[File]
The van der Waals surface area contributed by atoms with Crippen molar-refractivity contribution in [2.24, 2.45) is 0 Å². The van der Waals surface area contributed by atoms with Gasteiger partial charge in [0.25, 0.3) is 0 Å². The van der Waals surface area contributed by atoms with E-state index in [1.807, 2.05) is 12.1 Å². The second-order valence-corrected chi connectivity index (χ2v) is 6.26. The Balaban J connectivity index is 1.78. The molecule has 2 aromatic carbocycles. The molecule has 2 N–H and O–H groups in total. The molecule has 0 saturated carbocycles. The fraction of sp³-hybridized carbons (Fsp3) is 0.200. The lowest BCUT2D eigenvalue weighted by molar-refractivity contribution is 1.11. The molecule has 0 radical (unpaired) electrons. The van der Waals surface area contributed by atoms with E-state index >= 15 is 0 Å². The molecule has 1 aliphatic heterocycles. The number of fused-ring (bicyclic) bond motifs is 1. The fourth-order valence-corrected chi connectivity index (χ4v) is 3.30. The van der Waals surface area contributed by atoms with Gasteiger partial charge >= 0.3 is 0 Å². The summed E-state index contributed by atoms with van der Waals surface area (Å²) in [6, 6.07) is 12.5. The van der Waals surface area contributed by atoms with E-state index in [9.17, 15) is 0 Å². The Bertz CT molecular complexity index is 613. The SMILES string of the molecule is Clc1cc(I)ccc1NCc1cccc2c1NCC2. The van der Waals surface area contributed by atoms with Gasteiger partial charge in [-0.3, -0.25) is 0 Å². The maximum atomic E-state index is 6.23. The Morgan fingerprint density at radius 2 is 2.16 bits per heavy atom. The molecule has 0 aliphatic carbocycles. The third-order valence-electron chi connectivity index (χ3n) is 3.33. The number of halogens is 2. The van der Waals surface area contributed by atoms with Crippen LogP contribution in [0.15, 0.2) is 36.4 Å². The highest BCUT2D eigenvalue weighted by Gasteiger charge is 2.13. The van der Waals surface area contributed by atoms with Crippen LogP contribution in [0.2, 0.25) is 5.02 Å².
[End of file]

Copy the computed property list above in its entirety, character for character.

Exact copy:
The van der Waals surface area contributed by atoms with Crippen molar-refractivity contribution in [2.24, 2.45) is 0 Å². The van der Waals surface area contributed by atoms with Gasteiger partial charge in [0.25, 0.3) is 0 Å². The van der Waals surface area contributed by atoms with E-state index in [1.807, 2.05) is 12.1 Å². The second-order valence-corrected chi connectivity index (χ2v) is 6.26. The Balaban J connectivity index is 1.78. The molecule has 2 aromatic carbocycles. The molecule has 2 N–H and O–H groups in total. The molecule has 0 saturated carbocycles. The fraction of sp³-hybridized carbons (Fsp3) is 0.200. The lowest BCUT2D eigenvalue weighted by molar-refractivity contribution is 1.11. The molecule has 0 radical (unpaired) electrons. The van der Waals surface area contributed by atoms with E-state index >= 15 is 0 Å². The molecule has 1 aliphatic heterocycles. The number of fused-ring (bicyclic) bond motifs is 1. The fourth-order valence-corrected chi connectivity index (χ4v) is 3.30. The van der Waals surface area contributed by atoms with Gasteiger partial charge >= 0.3 is 0 Å². The summed E-state index contributed by atoms with van der Waals surface area (Å²) in [6, 6.07) is 12.5. The van der Waals surface area contributed by atoms with E-state index in [9.17, 15) is 0 Å². The Bertz CT molecular complexity index is 613. The SMILES string of the molecule is Clc1cc(I)ccc1NCc1cccc2c1NCC2. The van der Waals surface area contributed by atoms with Gasteiger partial charge in [-0.3, -0.25) is 0 Å². The maximum atomic E-state index is 6.23. The Morgan fingerprint density at radius 2 is 2.16 bits per heavy atom. The molecule has 0 aliphatic carbocycles. The third-order valence-electron chi connectivity index (χ3n) is 3.33. The number of halogens is 2. The van der Waals surface area contributed by atoms with Crippen LogP contribution in [0.15, 0.2) is 36.4 Å². The highest BCUT2D eigenvalue weighted by Gasteiger charge is 2.13. The van der Waals surface area contributed by atoms with Crippen LogP contribution in [0.2, 0.25) is 5.02 Å².